Should You Be Eating Bee Pollen?

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Something about eating bee pollen seems, I don't know, bad? Most people with allergies tend to avoid pollen like the plague, not sprinkle it on top of smoothies and salads and eat it intentionally. But nevertheless, bee pollen is all over health food stores, and some people (including Gwyneth Paltrow, of course) swear by it.
For starters, bee pollen is different from the pollen you'd find on a plant. Honeybees make it by picking up pollen from plants and carrying it around on their legs until it forms a seed-shaped grain, called a "pollen load." People eat these tangy, crunchy grains, because pollen is thought to contain helpful vitamins, nutrients, and compounds that have anti-oxidant properties. Bee pollen is easy to add to most foods, and it doesn't really have a taste, so it makes sense why it's popular with people trying to eat healthier.
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As far as the nutritional benefits go, bee pollen seems to contain some vitamins (like B vitamins and folic acid), and macronutrients like protein and fat, but in very small quantities, says Mascha Davis, MPH, RDN, a registered dietitian nutritionist in Los Angeles and spokesperson for the American Academy of Nutrition and Dietetics. "To really get these in any meaningful quantity, you'd have to consume a lot of bee pollen," she says. Plus, most of the studies on bee pollen are small or done on rodents, so it's tough to say how bee pollen would affect humans, she says. "That doesn't mean bee pollen doesn't have great qualities, it's just that there isn't a whole lot of proof," she says.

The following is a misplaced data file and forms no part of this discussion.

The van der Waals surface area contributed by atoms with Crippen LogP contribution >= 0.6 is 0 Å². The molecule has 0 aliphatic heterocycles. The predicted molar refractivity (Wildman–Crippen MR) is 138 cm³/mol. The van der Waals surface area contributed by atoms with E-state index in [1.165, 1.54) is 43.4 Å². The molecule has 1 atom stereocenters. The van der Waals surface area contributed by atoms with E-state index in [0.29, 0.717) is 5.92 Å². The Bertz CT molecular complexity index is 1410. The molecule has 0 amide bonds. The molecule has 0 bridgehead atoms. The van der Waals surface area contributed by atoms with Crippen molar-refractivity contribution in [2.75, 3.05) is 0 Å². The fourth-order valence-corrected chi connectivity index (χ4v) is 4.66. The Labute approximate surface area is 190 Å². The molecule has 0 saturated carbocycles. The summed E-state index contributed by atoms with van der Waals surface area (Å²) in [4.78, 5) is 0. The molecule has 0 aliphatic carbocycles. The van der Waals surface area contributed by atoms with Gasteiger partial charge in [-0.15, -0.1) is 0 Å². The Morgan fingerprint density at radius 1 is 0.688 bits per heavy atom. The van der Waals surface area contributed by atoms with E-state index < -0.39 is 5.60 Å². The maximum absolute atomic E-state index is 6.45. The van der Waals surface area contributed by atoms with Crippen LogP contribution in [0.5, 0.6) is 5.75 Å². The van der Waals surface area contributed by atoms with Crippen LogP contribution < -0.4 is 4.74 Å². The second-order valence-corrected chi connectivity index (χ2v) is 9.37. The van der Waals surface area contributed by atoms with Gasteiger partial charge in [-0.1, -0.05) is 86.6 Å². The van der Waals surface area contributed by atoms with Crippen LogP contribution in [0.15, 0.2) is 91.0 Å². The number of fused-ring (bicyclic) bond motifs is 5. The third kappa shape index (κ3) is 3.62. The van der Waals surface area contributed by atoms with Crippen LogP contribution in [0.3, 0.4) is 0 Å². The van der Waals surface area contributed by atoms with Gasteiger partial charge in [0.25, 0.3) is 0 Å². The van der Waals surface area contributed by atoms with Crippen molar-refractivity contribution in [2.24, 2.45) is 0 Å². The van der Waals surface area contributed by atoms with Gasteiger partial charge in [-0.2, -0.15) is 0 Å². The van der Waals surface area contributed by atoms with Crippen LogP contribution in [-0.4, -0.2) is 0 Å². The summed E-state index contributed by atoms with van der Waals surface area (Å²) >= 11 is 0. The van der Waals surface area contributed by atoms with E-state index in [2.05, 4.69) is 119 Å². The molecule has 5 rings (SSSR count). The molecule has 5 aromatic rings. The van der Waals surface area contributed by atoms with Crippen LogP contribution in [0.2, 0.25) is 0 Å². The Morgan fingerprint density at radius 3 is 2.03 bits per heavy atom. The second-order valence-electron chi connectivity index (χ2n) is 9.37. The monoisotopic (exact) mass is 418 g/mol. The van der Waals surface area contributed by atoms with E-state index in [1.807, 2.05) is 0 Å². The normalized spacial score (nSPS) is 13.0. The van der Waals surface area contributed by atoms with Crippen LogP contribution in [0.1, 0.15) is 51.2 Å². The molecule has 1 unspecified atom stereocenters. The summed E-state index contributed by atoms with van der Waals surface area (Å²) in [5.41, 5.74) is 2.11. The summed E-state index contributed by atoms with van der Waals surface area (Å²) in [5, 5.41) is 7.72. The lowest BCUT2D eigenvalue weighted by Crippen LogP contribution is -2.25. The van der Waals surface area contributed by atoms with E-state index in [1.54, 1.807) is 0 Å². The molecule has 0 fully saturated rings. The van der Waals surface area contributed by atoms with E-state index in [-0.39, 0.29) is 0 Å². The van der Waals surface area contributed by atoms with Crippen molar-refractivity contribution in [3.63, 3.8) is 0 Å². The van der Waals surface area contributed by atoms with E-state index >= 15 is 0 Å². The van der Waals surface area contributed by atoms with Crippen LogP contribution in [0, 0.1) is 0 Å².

Another reason why people are drawn to eating bee pollen? It's supposed to help with allergies. The belief is that consuming a small dose of local honey containing bee pollen can stimulate the immune system and reduce allergies, explains Miguel Wolbert, MD, a board-certified allergist in Midland, TX. But it's more complicated than that: Pollen that causes allergies, like ragweed or oak tree, tend to be wind-borne, Dr. Wolbert says. "Wind-borne pollens can fall onto flowers, get picked up by bees, and end up in honey, but it’s likely to be a very, very small amount, and not enough to make a difference," he says. And so far, there's no clinical evidence to show that honey can alleviate allergy symptoms, he says.
If the thought of eating a bee's collection of pollen still freaks you out, that's understandable. The good news is that there don't seem to be any serious drawbacks to eating bee pollen, although there have been cases of people with a history of bee allergies having allergic reactions to honey and pollen, Dr. Wolbert says. "It is very rare, but not impossible," he says. "I would recommend caution from eating honey if one has a sensitivity to bee stings." And if you're pregnant, then it's important to talk to your doctor before taking it, because there's a chance the pollen could "stimulate the uterus," according to MedlinePlus.
TL;DR If you want to experiment putting bee pollen in your smoothies or salads because you like the taste and texture, and you're not allergic to bees, go for it. But if you're looking for antioxidant or nutrient-rich foods to add to your diet, then you might be better off eating some of the better-studied functional foods that we know have those qualities, Davis says.
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